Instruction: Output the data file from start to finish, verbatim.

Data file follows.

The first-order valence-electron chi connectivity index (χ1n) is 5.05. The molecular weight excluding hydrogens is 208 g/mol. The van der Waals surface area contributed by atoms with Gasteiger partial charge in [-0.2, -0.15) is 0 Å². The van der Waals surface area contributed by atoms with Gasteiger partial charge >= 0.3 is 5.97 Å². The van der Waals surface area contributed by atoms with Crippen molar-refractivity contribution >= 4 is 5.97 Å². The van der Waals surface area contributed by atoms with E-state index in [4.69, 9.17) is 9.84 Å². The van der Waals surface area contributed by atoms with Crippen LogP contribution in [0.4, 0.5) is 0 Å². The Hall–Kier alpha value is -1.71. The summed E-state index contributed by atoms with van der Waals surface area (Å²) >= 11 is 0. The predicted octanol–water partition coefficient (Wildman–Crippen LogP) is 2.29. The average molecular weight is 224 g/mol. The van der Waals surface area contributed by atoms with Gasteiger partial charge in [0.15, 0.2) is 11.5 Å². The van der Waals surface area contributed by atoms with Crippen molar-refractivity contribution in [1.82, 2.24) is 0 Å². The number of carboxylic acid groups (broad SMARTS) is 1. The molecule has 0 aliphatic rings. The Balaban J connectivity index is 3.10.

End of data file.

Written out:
The first-order valence-electron chi connectivity index (χ1n) is 5.05. The molecular weight excluding hydrogens is 208 g/mol. The van der Waals surface area contributed by atoms with Gasteiger partial charge in [-0.2, -0.15) is 0 Å². The van der Waals surface area contributed by atoms with Gasteiger partial charge >= 0.3 is 5.97 Å². The van der Waals surface area contributed by atoms with Crippen molar-refractivity contribution >= 4 is 5.97 Å². The van der Waals surface area contributed by atoms with E-state index in [4.69, 9.17) is 9.84 Å². The van der Waals surface area contributed by atoms with Crippen LogP contribution in [0.4, 0.5) is 0 Å². The Hall–Kier alpha value is -1.71. The summed E-state index contributed by atoms with van der Waals surface area (Å²) >= 11 is 0. The predicted octanol–water partition coefficient (Wildman–Crippen LogP) is 2.29. The average molecular weight is 224 g/mol. The van der Waals surface area contributed by atoms with Gasteiger partial charge in [0.15, 0.2) is 11.5 Å². The van der Waals surface area contributed by atoms with Crippen molar-refractivity contribution in [1.82, 2.24) is 0 Å². The number of carboxylic acid groups (broad SMARTS) is 1. The molecule has 0 aliphatic rings. The Balaban J connectivity index is 3.10.